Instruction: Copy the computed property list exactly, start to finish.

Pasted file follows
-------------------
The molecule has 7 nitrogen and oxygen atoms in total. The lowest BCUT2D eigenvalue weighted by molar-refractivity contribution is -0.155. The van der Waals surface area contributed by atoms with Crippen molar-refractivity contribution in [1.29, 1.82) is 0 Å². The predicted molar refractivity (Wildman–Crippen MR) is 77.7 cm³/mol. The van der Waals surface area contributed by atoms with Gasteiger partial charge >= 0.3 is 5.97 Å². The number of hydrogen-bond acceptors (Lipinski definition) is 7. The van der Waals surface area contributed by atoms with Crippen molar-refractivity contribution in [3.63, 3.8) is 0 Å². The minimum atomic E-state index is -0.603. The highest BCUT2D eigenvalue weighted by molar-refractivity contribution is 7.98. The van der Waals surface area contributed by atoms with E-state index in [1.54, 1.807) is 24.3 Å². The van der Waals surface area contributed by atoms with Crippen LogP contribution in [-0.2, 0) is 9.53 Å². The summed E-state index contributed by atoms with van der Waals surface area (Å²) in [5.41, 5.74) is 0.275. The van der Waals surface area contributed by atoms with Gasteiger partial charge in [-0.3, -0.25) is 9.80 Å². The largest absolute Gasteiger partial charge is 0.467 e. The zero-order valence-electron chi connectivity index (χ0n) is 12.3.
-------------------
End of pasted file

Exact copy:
The molecule has 7 nitrogen and oxygen atoms in total. The lowest BCUT2D eigenvalue weighted by molar-refractivity contribution is -0.155. The van der Waals surface area contributed by atoms with Crippen molar-refractivity contribution in [1.29, 1.82) is 0 Å². The predicted molar refractivity (Wildman–Crippen MR) is 77.7 cm³/mol. The van der Waals surface area contributed by atoms with Gasteiger partial charge >= 0.3 is 5.97 Å². The number of hydrogen-bond acceptors (Lipinski definition) is 7. The van der Waals surface area contributed by atoms with Crippen molar-refractivity contribution in [3.63, 3.8) is 0 Å². The minimum atomic E-state index is -0.603. The highest BCUT2D eigenvalue weighted by molar-refractivity contribution is 7.98. The van der Waals surface area contributed by atoms with E-state index in [1.54, 1.807) is 24.3 Å². The van der Waals surface area contributed by atoms with Crippen LogP contribution in [-0.2, 0) is 9.53 Å². The summed E-state index contributed by atoms with van der Waals surface area (Å²) in [5.41, 5.74) is 0.275. The van der Waals surface area contributed by atoms with Gasteiger partial charge in [-0.3, -0.25) is 9.80 Å². The largest absolute Gasteiger partial charge is 0.467 e. The zero-order valence-electron chi connectivity index (χ0n) is 12.3.